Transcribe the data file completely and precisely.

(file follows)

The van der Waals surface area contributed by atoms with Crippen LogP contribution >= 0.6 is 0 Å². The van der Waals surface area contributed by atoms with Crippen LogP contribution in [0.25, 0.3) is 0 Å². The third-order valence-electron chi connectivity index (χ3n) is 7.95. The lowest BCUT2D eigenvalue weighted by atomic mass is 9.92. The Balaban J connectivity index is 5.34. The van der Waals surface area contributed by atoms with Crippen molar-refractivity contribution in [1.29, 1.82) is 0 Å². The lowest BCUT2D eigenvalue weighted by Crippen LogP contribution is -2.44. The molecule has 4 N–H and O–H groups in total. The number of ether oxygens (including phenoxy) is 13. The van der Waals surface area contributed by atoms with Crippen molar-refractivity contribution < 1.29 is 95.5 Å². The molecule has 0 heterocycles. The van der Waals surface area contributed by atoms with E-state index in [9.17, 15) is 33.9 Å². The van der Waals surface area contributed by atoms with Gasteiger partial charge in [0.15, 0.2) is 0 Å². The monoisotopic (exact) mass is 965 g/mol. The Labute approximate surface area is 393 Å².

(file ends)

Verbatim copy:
The van der Waals surface area contributed by atoms with Crippen LogP contribution >= 0.6 is 0 Å². The van der Waals surface area contributed by atoms with Crippen LogP contribution in [0.25, 0.3) is 0 Å². The third-order valence-electron chi connectivity index (χ3n) is 7.95. The lowest BCUT2D eigenvalue weighted by atomic mass is 9.92. The Balaban J connectivity index is 5.34. The van der Waals surface area contributed by atoms with Crippen molar-refractivity contribution in [1.29, 1.82) is 0 Å². The lowest BCUT2D eigenvalue weighted by Crippen LogP contribution is -2.44. The molecule has 4 N–H and O–H groups in total. The number of ether oxygens (including phenoxy) is 13. The van der Waals surface area contributed by atoms with Crippen molar-refractivity contribution < 1.29 is 95.5 Å². The molecule has 0 heterocycles. The van der Waals surface area contributed by atoms with E-state index in [9.17, 15) is 33.9 Å². The van der Waals surface area contributed by atoms with Gasteiger partial charge in [0.15, 0.2) is 0 Å². The monoisotopic (exact) mass is 965 g/mol. The Labute approximate surface area is 393 Å².